31 years after Operation Spectrum, the 1987 Marxist Conspiracy is still filled with doubt

Exactly 31 years ago, six people were arrested by the People’s Action Party government in what was the final sweep of the ‘Operation Spectrum’. About a month before that, sixteen people were arrested and detained without trial under the Internal Security Act.

Officially, the PAP government claimed that these detainees were trying to “subvert the existing system of government and to seize power in Singapore”. The alleged mastermind was the then University of Singapore’s Students’ Union President Tan Wah Piow while his alleged “key man” was Catholic social worker Vincent Cheng.

In April 1988, they issued a statement to say that they had been tortured and abused during their detention before being re-arrested and forced to sign statutory declarations denying everything they had said in their press statement. All in all, these detainees spent varying amounts of time in prison, with Cheng spending the longest at 3 years.

Freelance journalist and activist, Kristen Han wrote that the aftermath left Singaporeans “afraid to be publicly aligned with particular causes, and criticizing government policy was seen as far too dangerous a game to play. All this hindered the growth and development of civil society, and we’re still dealing with the consequences today”.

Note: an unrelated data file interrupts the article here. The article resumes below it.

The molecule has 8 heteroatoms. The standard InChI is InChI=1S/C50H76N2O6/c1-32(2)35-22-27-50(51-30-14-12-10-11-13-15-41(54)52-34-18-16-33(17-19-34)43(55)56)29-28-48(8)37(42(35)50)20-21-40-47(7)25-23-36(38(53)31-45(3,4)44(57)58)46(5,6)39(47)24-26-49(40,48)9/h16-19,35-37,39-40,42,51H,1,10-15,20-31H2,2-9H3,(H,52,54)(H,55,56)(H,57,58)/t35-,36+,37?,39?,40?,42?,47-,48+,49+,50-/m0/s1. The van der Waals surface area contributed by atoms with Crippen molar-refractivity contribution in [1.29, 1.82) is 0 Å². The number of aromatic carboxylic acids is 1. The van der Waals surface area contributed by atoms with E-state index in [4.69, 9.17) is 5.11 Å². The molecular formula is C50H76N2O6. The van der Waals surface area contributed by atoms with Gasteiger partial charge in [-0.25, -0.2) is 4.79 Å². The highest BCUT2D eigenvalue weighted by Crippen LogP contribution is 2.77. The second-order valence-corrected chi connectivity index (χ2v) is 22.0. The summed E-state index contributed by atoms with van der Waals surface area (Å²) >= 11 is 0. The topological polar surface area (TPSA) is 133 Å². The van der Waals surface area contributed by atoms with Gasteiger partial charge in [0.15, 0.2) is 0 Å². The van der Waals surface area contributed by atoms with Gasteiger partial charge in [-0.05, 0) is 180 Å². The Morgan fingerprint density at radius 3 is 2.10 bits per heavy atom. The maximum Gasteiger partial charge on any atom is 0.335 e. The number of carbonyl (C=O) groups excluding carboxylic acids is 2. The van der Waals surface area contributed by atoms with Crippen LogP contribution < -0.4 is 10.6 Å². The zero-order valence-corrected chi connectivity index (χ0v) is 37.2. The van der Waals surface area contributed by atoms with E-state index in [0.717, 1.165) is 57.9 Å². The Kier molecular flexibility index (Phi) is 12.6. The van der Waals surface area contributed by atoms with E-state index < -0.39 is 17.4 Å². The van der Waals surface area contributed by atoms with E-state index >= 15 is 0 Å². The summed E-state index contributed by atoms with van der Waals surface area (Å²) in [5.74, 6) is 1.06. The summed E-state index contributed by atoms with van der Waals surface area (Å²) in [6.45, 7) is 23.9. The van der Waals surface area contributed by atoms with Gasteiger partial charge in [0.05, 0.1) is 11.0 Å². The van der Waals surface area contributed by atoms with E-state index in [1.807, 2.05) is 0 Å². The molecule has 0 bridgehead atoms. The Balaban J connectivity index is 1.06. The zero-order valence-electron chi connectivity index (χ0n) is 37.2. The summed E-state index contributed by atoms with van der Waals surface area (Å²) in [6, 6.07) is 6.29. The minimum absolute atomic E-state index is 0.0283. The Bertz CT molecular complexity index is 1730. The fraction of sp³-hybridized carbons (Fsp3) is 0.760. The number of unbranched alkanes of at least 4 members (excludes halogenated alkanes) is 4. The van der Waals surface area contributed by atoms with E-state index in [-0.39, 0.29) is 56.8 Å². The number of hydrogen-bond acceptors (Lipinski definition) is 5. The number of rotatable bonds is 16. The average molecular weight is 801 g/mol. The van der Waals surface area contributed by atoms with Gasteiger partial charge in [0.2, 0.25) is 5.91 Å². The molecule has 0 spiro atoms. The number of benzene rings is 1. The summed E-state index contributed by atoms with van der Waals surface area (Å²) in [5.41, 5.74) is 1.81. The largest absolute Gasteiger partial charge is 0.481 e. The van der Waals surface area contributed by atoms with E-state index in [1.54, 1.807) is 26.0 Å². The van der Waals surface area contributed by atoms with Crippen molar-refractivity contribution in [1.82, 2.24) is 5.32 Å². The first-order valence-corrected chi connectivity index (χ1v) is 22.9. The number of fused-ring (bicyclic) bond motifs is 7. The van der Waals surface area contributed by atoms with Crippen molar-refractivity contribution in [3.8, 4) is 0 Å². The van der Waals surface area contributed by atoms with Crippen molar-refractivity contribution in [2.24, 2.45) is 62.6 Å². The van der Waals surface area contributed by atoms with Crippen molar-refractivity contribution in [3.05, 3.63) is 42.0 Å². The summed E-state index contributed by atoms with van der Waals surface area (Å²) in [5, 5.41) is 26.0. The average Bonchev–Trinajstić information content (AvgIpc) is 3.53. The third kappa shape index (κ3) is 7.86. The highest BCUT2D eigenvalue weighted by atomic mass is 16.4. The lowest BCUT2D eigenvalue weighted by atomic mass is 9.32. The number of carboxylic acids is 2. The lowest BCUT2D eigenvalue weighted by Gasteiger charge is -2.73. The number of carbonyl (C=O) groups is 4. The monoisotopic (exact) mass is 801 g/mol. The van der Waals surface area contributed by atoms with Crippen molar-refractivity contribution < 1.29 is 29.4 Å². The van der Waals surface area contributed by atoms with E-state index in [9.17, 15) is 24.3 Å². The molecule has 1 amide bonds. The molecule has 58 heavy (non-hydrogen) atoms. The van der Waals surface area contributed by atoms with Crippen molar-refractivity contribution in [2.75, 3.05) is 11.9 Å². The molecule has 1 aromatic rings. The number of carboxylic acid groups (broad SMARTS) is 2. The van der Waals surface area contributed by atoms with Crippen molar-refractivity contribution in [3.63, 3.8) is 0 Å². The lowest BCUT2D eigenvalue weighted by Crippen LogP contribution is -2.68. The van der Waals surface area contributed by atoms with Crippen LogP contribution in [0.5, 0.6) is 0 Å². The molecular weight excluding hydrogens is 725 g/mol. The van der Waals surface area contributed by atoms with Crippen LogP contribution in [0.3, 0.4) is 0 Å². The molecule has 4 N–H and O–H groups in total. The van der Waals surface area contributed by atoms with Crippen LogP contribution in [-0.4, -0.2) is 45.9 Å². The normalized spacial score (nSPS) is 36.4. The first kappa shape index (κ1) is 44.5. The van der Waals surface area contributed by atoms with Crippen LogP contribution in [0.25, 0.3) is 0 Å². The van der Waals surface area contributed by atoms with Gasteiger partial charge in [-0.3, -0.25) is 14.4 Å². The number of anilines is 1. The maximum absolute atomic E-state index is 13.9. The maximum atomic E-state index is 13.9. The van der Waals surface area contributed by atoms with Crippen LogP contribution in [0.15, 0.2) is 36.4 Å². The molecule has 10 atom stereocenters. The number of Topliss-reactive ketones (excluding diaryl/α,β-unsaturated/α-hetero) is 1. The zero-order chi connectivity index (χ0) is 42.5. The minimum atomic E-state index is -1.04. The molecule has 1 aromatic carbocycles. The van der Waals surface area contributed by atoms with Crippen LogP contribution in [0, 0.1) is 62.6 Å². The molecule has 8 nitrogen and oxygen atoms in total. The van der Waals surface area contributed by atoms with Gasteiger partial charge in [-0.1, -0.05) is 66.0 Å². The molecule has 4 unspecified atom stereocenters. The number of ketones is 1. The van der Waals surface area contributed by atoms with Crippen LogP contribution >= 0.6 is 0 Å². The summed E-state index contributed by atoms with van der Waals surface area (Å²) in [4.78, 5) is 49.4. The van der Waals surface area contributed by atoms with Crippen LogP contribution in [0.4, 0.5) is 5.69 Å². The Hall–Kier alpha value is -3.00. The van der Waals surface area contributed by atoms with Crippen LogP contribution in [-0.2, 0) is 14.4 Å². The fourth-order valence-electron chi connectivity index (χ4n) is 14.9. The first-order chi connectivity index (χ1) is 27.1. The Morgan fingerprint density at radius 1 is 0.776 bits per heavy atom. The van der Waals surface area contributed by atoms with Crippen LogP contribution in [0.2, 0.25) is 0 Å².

Even within the PAP, there were doubts over the version given by Lee Kuan Yew’s cabinet.

In the book Men in White: The Untold Stories of the PAP, former Prime Minister Goh Chok Tong revealed that Cabinet Minister S Dhanabalan had left the Cabinet in 1992 because he was not comfortable with the way that the detainees had been dealt with.

“At that time, given the information, he was not fully comfortable with the action we took… he felt uncomfortable and thought there could be more of such episodes in the future… he’d better leave the Cabinet. I respected him for his view.” Goh said.

Deputy Prime Minister Tharman Shanmugaratnam said in 2001, “Although I had no access to state intelligence, from what I knew of them, most were social activists but not out to subvert the system.”

Former Attorney General Walter Woon echoed this sentiment in 1991 when he said that “As far as I am concerned, the Government’s case is still not proven. I would not say those fellows were Red, not from the stuff they presented…I think a lot of people have this scepticism”.

In a later interview, Tan Wah Piow said that an understanding of the issue must be approached from the context in 1987. At that time, it was a year before the General Elections. The late Mr. Lee was someone who planned everything, possibly including a list of people who were a threat to his party’s dominance.

Then, the opposition was effectively a “one man show” led by the late J B Jeyaretnam and there was not much he could do as an individual. Rather, it was a political movement that was required. The end effect of Operation Spectrum was that a “whole generation” was cut off from this potential political movement.

“After 1987 there was a lull, everyone was frightened, nobody wants to speak. In order to cut off this whole generation, they needed a name to justify the means of ISA; the only name they could use to sell to a population was the name ‘communism’”.